Device Model:     ST9500325AS
Serial Number:    5VEL34QQ
LU WWN Device Id: 5 000c50 045ae0322
Firmware Version: 0003SDM1
User Capacity:    500.107.862.016 bytes [500 GB]
Sector Size:      512 bytes logical/physical
Rotation Rate:    5400 rpm
Device is:        In smartctl database [for details use: -P show]
ATA Version is:   ATA8-ACS T13/1699-D revision 4
SATA Version is:  SATA 2.6, 3.0 Gb/s
Local Time is:    Mon Jul  6 16:36:59 2020 CEST
SMART support is: Available - device has SMART capability.
SMART support is: Enabled

=== START OF READ SMART DATA SECTION ===
SMART overall-health self-assessment test result: PASSED

General SMART Values:
Offline data collection status:  (0x82)	Offline data collection activity
					was completed without error.
					Auto Offline Data Collection: Enabled.
Self-test execution status:      (   0)	The previous self-test routine completed
					without error or no self-test has ever 
					been run.
Total time to complete Offline 
data collection: 		(    0) seconds.
Offline data collection
capabilities: 			 (0x7b) SMART execute Offline immediate.
					Auto Offline data collection on/off support.
					Suspend Offline collection upon new
					command.
					Offline surface scan supported.
					Self-test supported.
					Conveyance Self-test supported.
					Selective Self-test supported.
SMART capabilities:            (0x0003)	Saves SMART data before entering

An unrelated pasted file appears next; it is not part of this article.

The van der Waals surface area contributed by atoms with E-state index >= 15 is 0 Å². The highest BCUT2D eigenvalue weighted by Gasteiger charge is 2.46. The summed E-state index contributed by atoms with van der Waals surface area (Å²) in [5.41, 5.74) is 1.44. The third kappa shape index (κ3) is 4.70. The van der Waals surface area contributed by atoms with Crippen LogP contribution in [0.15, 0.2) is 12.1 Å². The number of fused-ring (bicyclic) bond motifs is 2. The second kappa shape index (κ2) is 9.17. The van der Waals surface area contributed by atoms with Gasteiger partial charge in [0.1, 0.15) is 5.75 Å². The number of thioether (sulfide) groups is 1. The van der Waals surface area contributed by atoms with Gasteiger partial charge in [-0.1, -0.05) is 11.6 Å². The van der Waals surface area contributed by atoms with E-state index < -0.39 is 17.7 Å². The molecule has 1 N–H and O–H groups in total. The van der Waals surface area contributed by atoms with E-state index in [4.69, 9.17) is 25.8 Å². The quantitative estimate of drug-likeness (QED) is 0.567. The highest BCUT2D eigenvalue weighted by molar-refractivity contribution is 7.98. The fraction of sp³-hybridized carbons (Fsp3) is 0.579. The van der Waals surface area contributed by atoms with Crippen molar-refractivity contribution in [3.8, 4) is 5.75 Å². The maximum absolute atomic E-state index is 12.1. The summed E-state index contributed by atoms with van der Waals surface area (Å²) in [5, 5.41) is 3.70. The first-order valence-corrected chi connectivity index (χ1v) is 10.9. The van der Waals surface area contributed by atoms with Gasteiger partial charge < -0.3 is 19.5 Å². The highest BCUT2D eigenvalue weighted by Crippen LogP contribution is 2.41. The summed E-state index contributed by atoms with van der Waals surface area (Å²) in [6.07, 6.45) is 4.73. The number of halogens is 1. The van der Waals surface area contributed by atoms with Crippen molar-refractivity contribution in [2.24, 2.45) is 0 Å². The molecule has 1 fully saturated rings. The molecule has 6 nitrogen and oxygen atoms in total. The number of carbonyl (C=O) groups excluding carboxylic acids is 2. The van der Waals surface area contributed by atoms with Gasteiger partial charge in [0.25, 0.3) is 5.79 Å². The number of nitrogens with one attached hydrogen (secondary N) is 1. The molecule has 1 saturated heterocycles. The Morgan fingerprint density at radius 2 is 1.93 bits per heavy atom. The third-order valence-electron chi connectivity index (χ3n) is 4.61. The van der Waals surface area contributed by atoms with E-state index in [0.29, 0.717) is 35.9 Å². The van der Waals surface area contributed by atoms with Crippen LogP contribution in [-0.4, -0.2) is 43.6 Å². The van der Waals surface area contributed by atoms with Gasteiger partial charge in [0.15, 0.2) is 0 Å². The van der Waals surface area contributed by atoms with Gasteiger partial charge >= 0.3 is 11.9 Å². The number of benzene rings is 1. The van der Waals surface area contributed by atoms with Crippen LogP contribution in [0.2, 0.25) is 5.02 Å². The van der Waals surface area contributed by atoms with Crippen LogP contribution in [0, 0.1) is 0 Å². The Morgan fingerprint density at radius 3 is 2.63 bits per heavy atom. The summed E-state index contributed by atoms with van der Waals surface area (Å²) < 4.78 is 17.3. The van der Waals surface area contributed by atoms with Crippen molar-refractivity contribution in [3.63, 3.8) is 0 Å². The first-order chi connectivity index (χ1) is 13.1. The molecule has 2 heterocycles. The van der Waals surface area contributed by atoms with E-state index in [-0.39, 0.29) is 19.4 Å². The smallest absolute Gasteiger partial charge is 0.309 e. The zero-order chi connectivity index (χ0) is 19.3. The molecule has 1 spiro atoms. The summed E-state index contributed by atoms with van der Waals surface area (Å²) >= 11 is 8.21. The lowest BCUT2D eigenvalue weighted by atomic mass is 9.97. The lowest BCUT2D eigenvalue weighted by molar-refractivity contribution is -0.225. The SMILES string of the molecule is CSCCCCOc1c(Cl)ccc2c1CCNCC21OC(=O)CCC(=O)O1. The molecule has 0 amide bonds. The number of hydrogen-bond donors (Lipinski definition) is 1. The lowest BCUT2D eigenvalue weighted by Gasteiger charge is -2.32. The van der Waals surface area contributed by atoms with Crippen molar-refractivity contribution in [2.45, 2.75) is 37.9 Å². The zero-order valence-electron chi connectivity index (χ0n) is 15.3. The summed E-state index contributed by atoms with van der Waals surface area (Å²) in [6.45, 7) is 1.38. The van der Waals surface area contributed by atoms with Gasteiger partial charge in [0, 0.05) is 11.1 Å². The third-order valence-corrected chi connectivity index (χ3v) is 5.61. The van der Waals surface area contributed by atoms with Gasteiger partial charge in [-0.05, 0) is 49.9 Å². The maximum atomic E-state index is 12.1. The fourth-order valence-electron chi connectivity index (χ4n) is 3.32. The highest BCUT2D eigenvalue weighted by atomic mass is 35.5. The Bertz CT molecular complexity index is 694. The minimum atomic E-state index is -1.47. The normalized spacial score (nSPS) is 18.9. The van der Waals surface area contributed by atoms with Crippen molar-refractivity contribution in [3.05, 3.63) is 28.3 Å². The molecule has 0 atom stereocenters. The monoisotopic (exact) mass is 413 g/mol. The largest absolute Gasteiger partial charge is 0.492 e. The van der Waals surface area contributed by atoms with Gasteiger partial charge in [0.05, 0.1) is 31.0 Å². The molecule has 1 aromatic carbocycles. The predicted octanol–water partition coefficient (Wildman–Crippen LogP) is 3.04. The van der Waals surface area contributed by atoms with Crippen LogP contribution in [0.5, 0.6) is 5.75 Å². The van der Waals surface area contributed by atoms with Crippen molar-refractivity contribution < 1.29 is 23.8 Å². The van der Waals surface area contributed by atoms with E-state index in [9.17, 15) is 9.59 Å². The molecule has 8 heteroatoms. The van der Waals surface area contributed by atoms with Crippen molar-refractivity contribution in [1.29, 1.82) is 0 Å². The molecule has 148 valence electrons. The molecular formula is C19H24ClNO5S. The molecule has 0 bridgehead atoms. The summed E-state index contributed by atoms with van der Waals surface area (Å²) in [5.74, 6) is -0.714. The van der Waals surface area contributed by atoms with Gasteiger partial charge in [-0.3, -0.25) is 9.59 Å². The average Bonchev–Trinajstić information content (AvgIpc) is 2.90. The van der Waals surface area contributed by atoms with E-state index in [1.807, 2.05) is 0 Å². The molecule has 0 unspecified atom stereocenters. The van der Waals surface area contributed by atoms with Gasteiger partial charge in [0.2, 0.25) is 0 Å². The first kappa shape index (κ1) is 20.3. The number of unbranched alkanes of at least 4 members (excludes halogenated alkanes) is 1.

power-saving mode.
					Supports SMART auto save timer.
Error logging capability:        (0x01)	Error logging supported.
					General Purpose Logging supported.
Short self-test routine 
recommended polling time: 	 (   1) minutes.
Extended self-test routine
recommended polling time: 	 ( 142) minutes.
Conveyance self-test routine
recommended polling time: 	 (   2) minutes.
SCT capabilities: 	       (0x103b)	SCT Status supported.
					SCT Error Recovery Control supported.
					SCT Feature Control supported.
					SCT Data Table supported.

SMART Attributes Data Structure revision number: 10
Vendor Specific SMART Attributes with Thresholds:
ID# ATTRIBUTE_NAME          FLAG     VALUE WORST THRESH TYPE      UPDATED  WHEN_FAILED RAW_VALUE
  1 Raw_Read_Error_Rate     0x000f   112   099   006    Pre-fail  Always       -       45694309
  3 Spin_Up_Time            0x0003   098   098   000    Pre-fail  Always       -       0
  4 Start_Stop_Count        0x0032   099   099   020    Old_age   Always       -       1068
  5 Reallocated_Sector_Ct   0x0033   100   100   036    Pre-fail  Always       -       0
  7 Seek_Error_Rate         0x000f   081   060   030    Pre-fail  Always       -       132193146
  9 Power_On_Hours          0x0032   097   097   000    Old_age   Always       -       3349
 10 Spin_Retry_Count        0x0013   100   100   097    Pre-fail  Always       -       0
 12 Power_Cycle_Count       0x0032   099   099   020    Old_age   Always       -       1066
184 End-to-End_Error        0x0032   100   100   099    Old_age   Always       -       0
187 Reported_Uncorrect      0x0032   100   100   000    Old_age   Always       -       0
188 Command_Timeout         0x0032   100   095   000    Old_age   Always       -       25
189 High_Fly_Writes         0x003a   100   100   000    Old_age   Always       -       0
190 Airflow_Temperature_Cel 0x0022   065   056   045    Old_age   Always       -       35 (Min/Max 25/35)
191 G-Sense_Error_Rate      0x0032   100   100   000    Old_age   Always       -       29
192 Power-Off_Retract_Count 0x0032   100   100   000    Old_age   Always       -       50
193 Load_Cycle_Count        0x0032   097   097   000    Old_age   Always       -       6838